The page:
NorthWestern Energy’s anti-solar proposal rejected by unanimous vote
HELENA, MT – In a vote of 5-0, the Montana Public Service Commission supported clean energy jobs and the right of Montanans to harness clean electricity from their own solar panels. The Commission rejected NorthWestern Energy’s proposal to end net metering, implement a separate rate class, and impose punitive demand charge rates for rooftop solar customers. That proposal would have penalized Montana families who invest in rooftop solar and sent solar jobs to other states. Instead, the Commission preserved net metering that allows current and future solar customers to offset their electricity purchases by receiving credit when they send clean energy back to the grid. NorthWestern Energy is by and far Montana’s largest electric utility.
“Montanans value self-reliance and resilience, two important benefits of rooftop solar and other distributed generation systems,” said Andrew Valainis, Executive Director of Montana Renewable Energy Association. “The ruling today preserves and protects those values. We are thrilled at the ruling, which is a win for Montanans and for small businesses in a growing industry.”
The Commission adopted the recommendation of Vote Solar and the Montana Renewable Energy Association, represented by Earthjustice, to maintain retail rate net metering until rooftop solar adoption reaches 5% of NorthWestern’s peak load. NorthWestern Energy can request an earlier review if they provide new evidence based on proper methodologies. Either way, according to Montana law, changes to solar rates would need to occur in a general rate case. Vote Solar and the Montana Renewable Energy Association estimate that rooftop solar is currently only 1% of NorthWestern’s peak load.
“Net metering is a fair credit for local clean energy that benefits us all,” said Briana Kobor, Regulatory Director for Vote Solar. “NorthWestern failed to meet the minimum requirements from the state, and the Commission rightly rejected their unsupported proposals.”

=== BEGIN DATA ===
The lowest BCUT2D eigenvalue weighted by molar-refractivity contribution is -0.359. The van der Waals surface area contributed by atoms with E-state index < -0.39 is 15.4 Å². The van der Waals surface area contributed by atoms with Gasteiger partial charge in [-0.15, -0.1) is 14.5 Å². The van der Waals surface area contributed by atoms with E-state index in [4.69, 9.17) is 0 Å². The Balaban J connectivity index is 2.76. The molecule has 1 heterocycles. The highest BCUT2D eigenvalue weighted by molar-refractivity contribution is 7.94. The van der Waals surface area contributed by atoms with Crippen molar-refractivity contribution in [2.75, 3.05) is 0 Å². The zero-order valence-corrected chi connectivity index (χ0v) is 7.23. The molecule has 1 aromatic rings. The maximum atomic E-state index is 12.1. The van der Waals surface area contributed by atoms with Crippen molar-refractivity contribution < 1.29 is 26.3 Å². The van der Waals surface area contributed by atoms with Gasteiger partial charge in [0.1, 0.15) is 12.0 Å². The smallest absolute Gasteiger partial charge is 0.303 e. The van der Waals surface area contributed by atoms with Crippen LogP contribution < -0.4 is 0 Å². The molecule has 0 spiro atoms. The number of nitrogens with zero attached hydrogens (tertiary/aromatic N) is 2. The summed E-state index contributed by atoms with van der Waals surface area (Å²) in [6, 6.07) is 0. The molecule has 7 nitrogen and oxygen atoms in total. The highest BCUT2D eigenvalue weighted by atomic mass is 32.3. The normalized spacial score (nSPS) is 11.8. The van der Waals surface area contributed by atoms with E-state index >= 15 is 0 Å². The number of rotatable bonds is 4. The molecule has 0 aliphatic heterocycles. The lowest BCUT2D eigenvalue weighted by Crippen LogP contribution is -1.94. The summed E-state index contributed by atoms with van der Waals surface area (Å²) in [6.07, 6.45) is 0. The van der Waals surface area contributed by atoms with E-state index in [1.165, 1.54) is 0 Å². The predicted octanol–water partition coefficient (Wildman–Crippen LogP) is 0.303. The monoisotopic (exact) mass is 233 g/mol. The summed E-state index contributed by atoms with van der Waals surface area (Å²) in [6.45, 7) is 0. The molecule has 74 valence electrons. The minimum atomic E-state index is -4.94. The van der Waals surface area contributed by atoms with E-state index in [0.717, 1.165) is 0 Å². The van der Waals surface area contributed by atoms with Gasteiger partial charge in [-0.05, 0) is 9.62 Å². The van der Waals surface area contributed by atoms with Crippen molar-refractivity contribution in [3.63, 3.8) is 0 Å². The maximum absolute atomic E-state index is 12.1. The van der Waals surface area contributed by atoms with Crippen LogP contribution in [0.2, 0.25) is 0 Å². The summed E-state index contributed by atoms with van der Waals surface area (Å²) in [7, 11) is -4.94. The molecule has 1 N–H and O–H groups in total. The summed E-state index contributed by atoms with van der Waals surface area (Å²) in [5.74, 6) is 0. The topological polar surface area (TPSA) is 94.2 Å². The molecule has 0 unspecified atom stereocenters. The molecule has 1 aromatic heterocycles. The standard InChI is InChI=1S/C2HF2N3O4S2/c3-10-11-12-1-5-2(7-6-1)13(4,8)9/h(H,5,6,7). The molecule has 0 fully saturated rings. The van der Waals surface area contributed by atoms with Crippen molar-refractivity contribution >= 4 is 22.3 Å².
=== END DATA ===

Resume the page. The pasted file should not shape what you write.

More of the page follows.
Today’s vote on net metering is part of NorthWestern Energy’s first electric rate case in 10 years. In prior votes in the case, the Commission approved increasing rates by $6.5 million.
“Today Montana joins other states in recognizing that customers have the right to produce and consume electricity they generate from the free sunlight that shines on their property every day – without discrimination from utilities,” said David Bender, staff attorney at Earthjustice. “While the utility is allowed to come back with the required analysis and try again, we’ll be waiting for them. We are confident that a correct analysis will confirm what we’ve been saying all along: solar customers are a net positive to our energy grid.”
According to the Solar Energy Industry Association there are currently 40 Montana-based solar businesses that account for 274 local jobs and $85.49 million total investment in the state.
NorthWestern Energy provides electric and/or natural gas services to 349 cities in the western two-thirds of Montana.
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The Montana Renewable Energy Association is a non-profit, membership-based organization founded in 2000. MREA is dedicated to expanding the use of renewable energy in Montana. MREA works to educate and inform the residents, businesses, and the decision makers of Montana about the benefits and uses of renewable energy. MREA represents solar, small wind, micro-hydro, and other renewable energy technology installers, as well as consumers and supporters of these technologies.
Vote Solar’s mission is to make solar a mainstream energy resource across the U.S. Since 2002, Vote Solar has been working to lower solar costs and expand solar access. A 501(c)3 non-profit organization, Vote Solar advocates for state policies and programs needed to repower our electric grid with clean energy. Vote Solar works to remove regulatory barriers and implement key policies needed to bring solar to scale.
Earthjustice, the nation’s premier nonprofit environmental law organization, wields the power of law and the strength of partnership to protect people’s health, to preserve magnificent places and wildlife, to advance clean energy, and to combat climate change. Because the earth needs a good lawyer. Learn more at www.earthjustice.org